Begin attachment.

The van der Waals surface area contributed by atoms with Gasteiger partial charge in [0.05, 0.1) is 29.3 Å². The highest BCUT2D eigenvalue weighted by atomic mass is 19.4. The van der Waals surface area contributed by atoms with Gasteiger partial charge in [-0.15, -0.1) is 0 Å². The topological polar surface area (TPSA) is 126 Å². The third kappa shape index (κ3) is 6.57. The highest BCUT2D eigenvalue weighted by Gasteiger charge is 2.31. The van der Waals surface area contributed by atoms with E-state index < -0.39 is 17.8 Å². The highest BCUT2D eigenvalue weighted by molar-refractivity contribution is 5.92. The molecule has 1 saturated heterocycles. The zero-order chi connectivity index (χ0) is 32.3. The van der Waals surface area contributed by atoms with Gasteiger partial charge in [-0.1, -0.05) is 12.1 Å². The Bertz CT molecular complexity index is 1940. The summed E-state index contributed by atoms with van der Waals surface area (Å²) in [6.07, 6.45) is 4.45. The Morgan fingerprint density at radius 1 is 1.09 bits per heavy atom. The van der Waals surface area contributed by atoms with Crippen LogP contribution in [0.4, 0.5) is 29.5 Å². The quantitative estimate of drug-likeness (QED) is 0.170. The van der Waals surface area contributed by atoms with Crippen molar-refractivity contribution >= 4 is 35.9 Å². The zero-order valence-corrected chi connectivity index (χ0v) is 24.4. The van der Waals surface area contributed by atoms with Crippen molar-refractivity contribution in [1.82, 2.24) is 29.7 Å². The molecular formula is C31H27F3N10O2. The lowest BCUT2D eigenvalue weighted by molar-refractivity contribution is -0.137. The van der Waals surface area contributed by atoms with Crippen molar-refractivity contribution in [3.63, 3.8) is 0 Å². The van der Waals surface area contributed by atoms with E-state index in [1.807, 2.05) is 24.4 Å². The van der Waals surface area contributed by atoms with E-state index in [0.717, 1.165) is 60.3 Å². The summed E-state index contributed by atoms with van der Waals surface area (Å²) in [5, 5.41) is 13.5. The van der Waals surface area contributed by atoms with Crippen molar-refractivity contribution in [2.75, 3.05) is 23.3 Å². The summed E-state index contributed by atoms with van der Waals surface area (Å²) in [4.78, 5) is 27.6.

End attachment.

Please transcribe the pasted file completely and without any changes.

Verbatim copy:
The van der Waals surface area contributed by atoms with Gasteiger partial charge in [0.05, 0.1) is 29.3 Å². The highest BCUT2D eigenvalue weighted by atomic mass is 19.4. The van der Waals surface area contributed by atoms with Gasteiger partial charge in [-0.15, -0.1) is 0 Å². The topological polar surface area (TPSA) is 126 Å². The third kappa shape index (κ3) is 6.57. The highest BCUT2D eigenvalue weighted by Gasteiger charge is 2.31. The van der Waals surface area contributed by atoms with E-state index < -0.39 is 17.8 Å². The highest BCUT2D eigenvalue weighted by molar-refractivity contribution is 5.92. The molecule has 1 saturated heterocycles. The zero-order chi connectivity index (χ0) is 32.3. The van der Waals surface area contributed by atoms with Gasteiger partial charge in [-0.1, -0.05) is 12.1 Å². The Bertz CT molecular complexity index is 1940. The summed E-state index contributed by atoms with van der Waals surface area (Å²) in [6.07, 6.45) is 4.45. The Morgan fingerprint density at radius 1 is 1.09 bits per heavy atom. The van der Waals surface area contributed by atoms with Crippen LogP contribution in [0.4, 0.5) is 29.5 Å². The quantitative estimate of drug-likeness (QED) is 0.170. The van der Waals surface area contributed by atoms with Crippen molar-refractivity contribution >= 4 is 35.9 Å². The zero-order valence-corrected chi connectivity index (χ0v) is 24.4. The van der Waals surface area contributed by atoms with Crippen molar-refractivity contribution in [1.82, 2.24) is 29.7 Å². The molecular formula is C31H27F3N10O2. The lowest BCUT2D eigenvalue weighted by molar-refractivity contribution is -0.137. The van der Waals surface area contributed by atoms with Crippen molar-refractivity contribution in [3.63, 3.8) is 0 Å². The van der Waals surface area contributed by atoms with E-state index in [1.807, 2.05) is 24.4 Å². The van der Waals surface area contributed by atoms with E-state index in [0.717, 1.165) is 60.3 Å². The summed E-state index contributed by atoms with van der Waals surface area (Å²) in [5, 5.41) is 13.5. The van der Waals surface area contributed by atoms with Crippen molar-refractivity contribution in [2.75, 3.05) is 23.3 Å². The summed E-state index contributed by atoms with van der Waals surface area (Å²) in [4.78, 5) is 27.6.